Combined with this, there was a flair for fancy, an imagination that literally soared. How little those who call Dreiser "earthbound" understand of him! It was no earthbound mind that sent McEwen down among the shining slave makers, so that he might do battle with the ants, and thereby come to understand the wondrous variety and complexity of life, the goodness of it, and the eternal value of comradeship.
Through all his stories, the theme of brotherhood runs as a constant. He saw no lonely existence for man; man was a part of the whole, and if that was taken away, there was little reason for man to exist; over and over again this theme recurs, in "The Lost Phoebe," in "Marriage--For One," and in "My Brother Paul"--and to a degree in all the other tales. Yet he did not write preachments; the very idea of writing a preachment would have repelled and disgusted him; his stories are filled with men and women and children, with the ebb and flow of life, the color and taste of it. There is no revengefulness in him, no hell fire. He sees life as it is; he would want it different; but until that time when life is different, the task is to know why it is what it is.
And what of his writing?
As I have said, I believe that Dreiser practiced his craft better in his short tales than in his novels. Most of these tales are superbly written; he had none of the staccato fears of the modern school. If the need dictated, he wrote leisurely, comfortably, in well-turned and thoughtful sentences. In evoking a mood, in painting a pastoral scene, in baring the soil and contour of his own beloved Midwest, he has no master; nor has he a master in describing men and women--not their surface features, but the essential and deep-rooted conflicts in their egos. He painted not with the quick, nervous brush of today, but in large planes and solid masses.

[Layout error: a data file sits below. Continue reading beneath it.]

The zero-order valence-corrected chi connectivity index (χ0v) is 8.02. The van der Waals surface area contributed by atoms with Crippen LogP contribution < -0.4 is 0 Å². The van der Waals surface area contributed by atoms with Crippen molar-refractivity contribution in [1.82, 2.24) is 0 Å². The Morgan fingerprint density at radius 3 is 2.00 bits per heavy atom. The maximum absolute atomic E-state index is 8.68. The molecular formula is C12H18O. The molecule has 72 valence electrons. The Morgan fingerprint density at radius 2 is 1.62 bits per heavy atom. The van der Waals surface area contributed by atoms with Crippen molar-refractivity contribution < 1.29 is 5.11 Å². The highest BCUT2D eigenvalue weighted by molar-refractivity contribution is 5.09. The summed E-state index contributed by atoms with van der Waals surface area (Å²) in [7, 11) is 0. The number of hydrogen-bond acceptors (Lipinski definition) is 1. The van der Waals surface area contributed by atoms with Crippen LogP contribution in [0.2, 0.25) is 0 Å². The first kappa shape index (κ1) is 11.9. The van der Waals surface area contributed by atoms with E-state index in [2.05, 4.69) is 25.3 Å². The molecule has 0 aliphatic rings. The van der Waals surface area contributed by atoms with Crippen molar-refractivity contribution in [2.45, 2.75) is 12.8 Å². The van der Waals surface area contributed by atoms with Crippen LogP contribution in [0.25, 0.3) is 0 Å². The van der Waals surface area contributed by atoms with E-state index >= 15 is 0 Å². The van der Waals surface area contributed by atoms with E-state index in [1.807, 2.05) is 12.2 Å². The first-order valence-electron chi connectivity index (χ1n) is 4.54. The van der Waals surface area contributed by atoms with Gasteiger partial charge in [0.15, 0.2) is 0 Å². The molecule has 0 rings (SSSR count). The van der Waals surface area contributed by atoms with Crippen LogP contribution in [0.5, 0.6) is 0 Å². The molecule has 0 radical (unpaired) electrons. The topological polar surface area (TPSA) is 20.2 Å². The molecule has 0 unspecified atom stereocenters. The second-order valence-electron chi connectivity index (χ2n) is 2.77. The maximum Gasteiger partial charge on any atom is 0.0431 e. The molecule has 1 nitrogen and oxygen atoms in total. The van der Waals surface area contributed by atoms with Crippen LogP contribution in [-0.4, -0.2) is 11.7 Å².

Occasionally, too, he told a story with such delightful zest, such light mastery, that the reading of it is a rare adventure. His two stories of Arabia, "Khat" and "The Prince Who Was a Thief," are of that category.
I don't know whether or not Dreiser was ever in Arabia; in "Khat," he evokes a very real image of Arabia, however, and I was affected nostalgically in terms of my own Arabian memories. Yet the point here is that Dreiser, in these two tales, writes not of Arabia, whatever of the setting he may use, but of the wonderland that some writers create, the land wherein a casual wayfarer may come upon the Sire de Maletroit's door, or again upon the four directions of O. Henry's roads of destiny. In both tales, his protagonist is essentially the same, the professional beggar and story-teller who is too old to be of any use. In "Khat," the old entertainer finds every gate closed to him, the world walled up, barred, and shut off, a cynical, colorful world, yet somehow not so different from our own.
In "The Prince Who Was a Thief," there is a story within a story, an ageless romance told by the old mendicant with priceless skill, humor, verve--but one which brings him only half the price of bed and board, leading him to remark:
"By Allah, what avails it if one travel the world over to gather many strange tales and keep them fresh and add to them as if by myrrh and incense and the color of the rose and the dawn, if by so doing one may not come by so much as a meal or a bed? Bismillah! Were it not for my withered arm no more would I trouble to tell a tale!"
Rarely is Dreiser's tongue in his cheek, but when it is his wit is gentle and beguiling. And meaningfully enough, in all his stories, he laughs only at someone who practices his own trade: the making and the telling of tales--and of course, the selling of them, since even story tellers must eat.
I imagine that the moral there was very close to him. He was a giant in a world of Philistines, and the level upon which he practiced his art was beyond the sight, much less the comprehension, of the critics of his own day--yes, and of this day, too. Like Melville, he had little enough gain from his writing; but, again like Melville, he remains in a process of growth. His stature will increase with the years--and his wise, searching tales will be read and re-read.
|St. Columbia and the River|
|McEwen of the Shining Slave Makers|
|A Doer of the Word|
|The Old Neighborhood|
|My Brother Paul|
|The Lost Phoebe|
|Marriage: For One|
|The Prince Who Was a Thief|